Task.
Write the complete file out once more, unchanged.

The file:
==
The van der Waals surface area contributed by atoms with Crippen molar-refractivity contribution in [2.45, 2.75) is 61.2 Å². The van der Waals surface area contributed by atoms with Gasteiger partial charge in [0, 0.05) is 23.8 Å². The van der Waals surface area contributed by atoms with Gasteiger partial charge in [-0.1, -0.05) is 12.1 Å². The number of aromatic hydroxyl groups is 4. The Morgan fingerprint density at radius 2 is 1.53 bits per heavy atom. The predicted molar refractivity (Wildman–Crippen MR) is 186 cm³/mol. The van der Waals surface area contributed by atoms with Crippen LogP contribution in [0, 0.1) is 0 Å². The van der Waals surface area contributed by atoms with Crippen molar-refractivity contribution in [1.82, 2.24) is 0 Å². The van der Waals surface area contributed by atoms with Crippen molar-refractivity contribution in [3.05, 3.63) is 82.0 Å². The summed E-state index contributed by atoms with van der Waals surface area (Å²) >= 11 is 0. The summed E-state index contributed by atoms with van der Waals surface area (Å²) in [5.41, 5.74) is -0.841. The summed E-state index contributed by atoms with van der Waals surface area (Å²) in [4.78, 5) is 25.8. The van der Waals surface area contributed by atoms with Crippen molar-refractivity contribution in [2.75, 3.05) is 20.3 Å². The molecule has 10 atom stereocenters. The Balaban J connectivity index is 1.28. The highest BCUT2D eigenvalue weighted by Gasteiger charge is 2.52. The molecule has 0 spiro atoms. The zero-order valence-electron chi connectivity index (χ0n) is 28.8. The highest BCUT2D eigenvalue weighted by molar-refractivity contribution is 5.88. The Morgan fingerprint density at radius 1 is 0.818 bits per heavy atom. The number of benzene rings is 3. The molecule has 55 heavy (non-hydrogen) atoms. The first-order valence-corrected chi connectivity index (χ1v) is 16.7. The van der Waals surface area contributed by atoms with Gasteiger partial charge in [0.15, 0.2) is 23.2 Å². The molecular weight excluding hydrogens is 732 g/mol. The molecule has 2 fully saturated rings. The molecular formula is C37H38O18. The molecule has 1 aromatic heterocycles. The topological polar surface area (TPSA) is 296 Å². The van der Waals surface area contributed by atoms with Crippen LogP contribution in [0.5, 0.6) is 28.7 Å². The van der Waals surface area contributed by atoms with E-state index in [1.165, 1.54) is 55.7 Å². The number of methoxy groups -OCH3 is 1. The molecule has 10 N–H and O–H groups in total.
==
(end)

The van der Waals surface area contributed by atoms with Crippen molar-refractivity contribution in [2.45, 2.75) is 61.2 Å². The van der Waals surface area contributed by atoms with Gasteiger partial charge in [0, 0.05) is 23.8 Å². The van der Waals surface area contributed by atoms with Gasteiger partial charge in [-0.1, -0.05) is 12.1 Å². The number of aromatic hydroxyl groups is 4. The Morgan fingerprint density at radius 2 is 1.53 bits per heavy atom. The predicted molar refractivity (Wildman–Crippen MR) is 186 cm³/mol. The van der Waals surface area contributed by atoms with Crippen LogP contribution in [0, 0.1) is 0 Å². The van der Waals surface area contributed by atoms with Crippen molar-refractivity contribution in [1.82, 2.24) is 0 Å². The van der Waals surface area contributed by atoms with Crippen molar-refractivity contribution in [3.05, 3.63) is 82.0 Å². The summed E-state index contributed by atoms with van der Waals surface area (Å²) >= 11 is 0. The summed E-state index contributed by atoms with van der Waals surface area (Å²) in [5.41, 5.74) is -0.841. The summed E-state index contributed by atoms with van der Waals surface area (Å²) in [4.78, 5) is 25.8. The van der Waals surface area contributed by atoms with Crippen molar-refractivity contribution in [2.75, 3.05) is 20.3 Å². The molecule has 10 atom stereocenters. The Balaban J connectivity index is 1.28. The highest BCUT2D eigenvalue weighted by Gasteiger charge is 2.52. The molecule has 0 spiro atoms. The zero-order valence-electron chi connectivity index (χ0n) is 28.8. The highest BCUT2D eigenvalue weighted by molar-refractivity contribution is 5.88. The Morgan fingerprint density at radius 1 is 0.818 bits per heavy atom. The number of benzene rings is 3. The molecule has 55 heavy (non-hydrogen) atoms. The first-order valence-corrected chi connectivity index (χ1v) is 16.7. The van der Waals surface area contributed by atoms with Gasteiger partial charge in [0.15, 0.2) is 23.2 Å². The molecular weight excluding hydrogens is 732 g/mol. The molecule has 2 fully saturated rings. The molecular formula is C37H38O18. The molecule has 1 aromatic heterocycles. The topological polar surface area (TPSA) is 296 Å². The van der Waals surface area contributed by atoms with Crippen LogP contribution in [0.5, 0.6) is 28.7 Å². The van der Waals surface area contributed by atoms with E-state index in [1.165, 1.54) is 55.7 Å². The number of methoxy groups -OCH3 is 1. The molecule has 10 N–H and O–H groups in total.